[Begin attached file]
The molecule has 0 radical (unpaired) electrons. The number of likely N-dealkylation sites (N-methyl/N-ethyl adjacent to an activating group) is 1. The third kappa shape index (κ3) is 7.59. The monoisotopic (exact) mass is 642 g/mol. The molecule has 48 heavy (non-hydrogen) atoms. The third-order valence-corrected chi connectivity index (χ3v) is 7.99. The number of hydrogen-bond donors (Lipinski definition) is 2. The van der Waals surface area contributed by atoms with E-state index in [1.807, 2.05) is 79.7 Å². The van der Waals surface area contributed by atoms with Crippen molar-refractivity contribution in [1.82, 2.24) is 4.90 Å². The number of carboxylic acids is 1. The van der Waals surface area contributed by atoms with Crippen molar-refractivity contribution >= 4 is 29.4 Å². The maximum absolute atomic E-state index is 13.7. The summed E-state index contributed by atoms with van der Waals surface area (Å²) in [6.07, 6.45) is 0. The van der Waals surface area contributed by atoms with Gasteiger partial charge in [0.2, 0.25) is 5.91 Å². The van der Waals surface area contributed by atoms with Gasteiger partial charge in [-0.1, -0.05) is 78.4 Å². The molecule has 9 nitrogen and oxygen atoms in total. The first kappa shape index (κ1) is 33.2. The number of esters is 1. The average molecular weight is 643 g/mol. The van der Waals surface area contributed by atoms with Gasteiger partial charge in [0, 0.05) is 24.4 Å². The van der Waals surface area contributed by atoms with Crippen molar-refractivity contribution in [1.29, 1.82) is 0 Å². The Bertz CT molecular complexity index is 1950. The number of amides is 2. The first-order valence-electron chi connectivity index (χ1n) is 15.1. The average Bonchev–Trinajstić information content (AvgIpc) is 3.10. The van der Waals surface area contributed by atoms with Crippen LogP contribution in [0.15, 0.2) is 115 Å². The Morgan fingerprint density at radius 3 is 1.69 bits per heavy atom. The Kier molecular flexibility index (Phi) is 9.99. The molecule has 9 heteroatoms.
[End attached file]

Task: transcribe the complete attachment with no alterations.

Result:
The molecule has 0 radical (unpaired) electrons. The number of likely N-dealkylation sites (N-methyl/N-ethyl adjacent to an activating group) is 1. The third kappa shape index (κ3) is 7.59. The monoisotopic (exact) mass is 642 g/mol. The molecule has 48 heavy (non-hydrogen) atoms. The third-order valence-corrected chi connectivity index (χ3v) is 7.99. The number of hydrogen-bond donors (Lipinski definition) is 2. The van der Waals surface area contributed by atoms with E-state index in [1.807, 2.05) is 79.7 Å². The van der Waals surface area contributed by atoms with Crippen molar-refractivity contribution in [1.82, 2.24) is 4.90 Å². The number of carboxylic acids is 1. The van der Waals surface area contributed by atoms with Crippen molar-refractivity contribution >= 4 is 29.4 Å². The maximum absolute atomic E-state index is 13.7. The summed E-state index contributed by atoms with van der Waals surface area (Å²) in [6.07, 6.45) is 0. The van der Waals surface area contributed by atoms with Gasteiger partial charge in [0.2, 0.25) is 5.91 Å². The van der Waals surface area contributed by atoms with Gasteiger partial charge in [-0.1, -0.05) is 78.4 Å². The molecule has 9 nitrogen and oxygen atoms in total. The first kappa shape index (κ1) is 33.2. The number of esters is 1. The average molecular weight is 643 g/mol. The van der Waals surface area contributed by atoms with Gasteiger partial charge in [0, 0.05) is 24.4 Å². The van der Waals surface area contributed by atoms with Crippen molar-refractivity contribution in [1.29, 1.82) is 0 Å². The Bertz CT molecular complexity index is 1950. The number of amides is 2. The first-order valence-electron chi connectivity index (χ1n) is 15.1. The average Bonchev–Trinajstić information content (AvgIpc) is 3.10. The van der Waals surface area contributed by atoms with Crippen LogP contribution in [0.15, 0.2) is 115 Å². The Morgan fingerprint density at radius 3 is 1.69 bits per heavy atom. The Kier molecular flexibility index (Phi) is 9.99. The molecule has 9 heteroatoms.